Very late last Friday on the final day of the legislative session, the California legislature passed a package of bills that together would require all utilities in the state to get one third of their electricity from renewable energy facilities by 2020.
On Saturday, the tired but optimistic supporters were looking forward to asking Governor Schwarznegger for his signature. The Governor had himself asked for RPS legislation just a few months earlier and the final compromise met most, though perhaps not all, of his objectives. While the bills are not perfect and no stakeholder got everything they wanted, the final product is a strong, balanced step forward.
But less than half a day after the legislation passed, Governor Schwarznegger's spokesman announced that he would veto it when it reaches his desk. Instead, on Tuesday, he signed an executive order directing the Air Resources Board to develop and adopt regulations to implement the 33% RPS. The reasons he cited were that the legislation didn't allow adequate flexibility and could result in excessive costs for utility customers.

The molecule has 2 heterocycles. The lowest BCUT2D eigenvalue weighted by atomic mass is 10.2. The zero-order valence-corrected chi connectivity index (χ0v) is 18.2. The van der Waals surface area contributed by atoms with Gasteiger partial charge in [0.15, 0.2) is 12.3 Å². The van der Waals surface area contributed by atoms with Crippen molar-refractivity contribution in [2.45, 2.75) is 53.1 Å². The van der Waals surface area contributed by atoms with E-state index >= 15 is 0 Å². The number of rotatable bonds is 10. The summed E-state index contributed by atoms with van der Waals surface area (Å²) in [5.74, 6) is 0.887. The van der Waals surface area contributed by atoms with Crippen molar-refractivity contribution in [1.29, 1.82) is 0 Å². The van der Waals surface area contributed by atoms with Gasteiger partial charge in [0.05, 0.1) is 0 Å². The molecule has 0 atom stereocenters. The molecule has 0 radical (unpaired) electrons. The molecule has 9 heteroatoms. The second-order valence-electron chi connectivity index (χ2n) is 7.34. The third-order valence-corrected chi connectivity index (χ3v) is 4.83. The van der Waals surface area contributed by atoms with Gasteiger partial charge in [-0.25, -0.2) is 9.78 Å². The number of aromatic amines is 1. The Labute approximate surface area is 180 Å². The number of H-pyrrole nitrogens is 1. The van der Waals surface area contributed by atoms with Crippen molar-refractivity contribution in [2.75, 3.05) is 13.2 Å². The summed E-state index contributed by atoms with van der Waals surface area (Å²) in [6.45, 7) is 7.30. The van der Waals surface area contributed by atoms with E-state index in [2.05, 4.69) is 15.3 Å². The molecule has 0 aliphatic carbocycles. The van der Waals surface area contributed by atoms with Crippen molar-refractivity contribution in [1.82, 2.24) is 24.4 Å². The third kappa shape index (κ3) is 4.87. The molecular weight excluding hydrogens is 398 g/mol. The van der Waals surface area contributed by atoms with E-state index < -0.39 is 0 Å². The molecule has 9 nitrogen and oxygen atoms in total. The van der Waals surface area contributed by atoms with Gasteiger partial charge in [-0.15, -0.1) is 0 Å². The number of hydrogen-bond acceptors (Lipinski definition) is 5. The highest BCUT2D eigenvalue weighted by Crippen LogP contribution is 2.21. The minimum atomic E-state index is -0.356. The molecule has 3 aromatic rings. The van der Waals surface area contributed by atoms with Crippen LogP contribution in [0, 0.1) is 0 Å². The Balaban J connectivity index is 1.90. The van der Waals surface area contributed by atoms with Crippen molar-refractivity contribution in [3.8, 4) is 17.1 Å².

In making his announcement so quickly, it felt to me as though the Governor had jumped two steps ahead, skipping past the legislative foundation, and going straight to the development of the detailed regulations that will be necessary to fully implement the program. But implementation of a 33% RPS through regulation without legislative backing raises important legal issues that could increase uncertainty and whose resolution may delay implementation.
Despite the Governor's announcement, supporters of the legislation are continuing to make their case for signing the 33% RPS bills. We're working to convince the Governor that the legislation meets his substantive concerns and that any remaining issues can be dealt with through follow-up legislation or administrative rulemakings.(e.g. group letter)
We also need to convince the Governor that signing the legislation and revising his executive order, even if he sees it as taking a step backward, is justified. At least in this case, we're working to convince him that two steps forward and one step back represents real progress for California.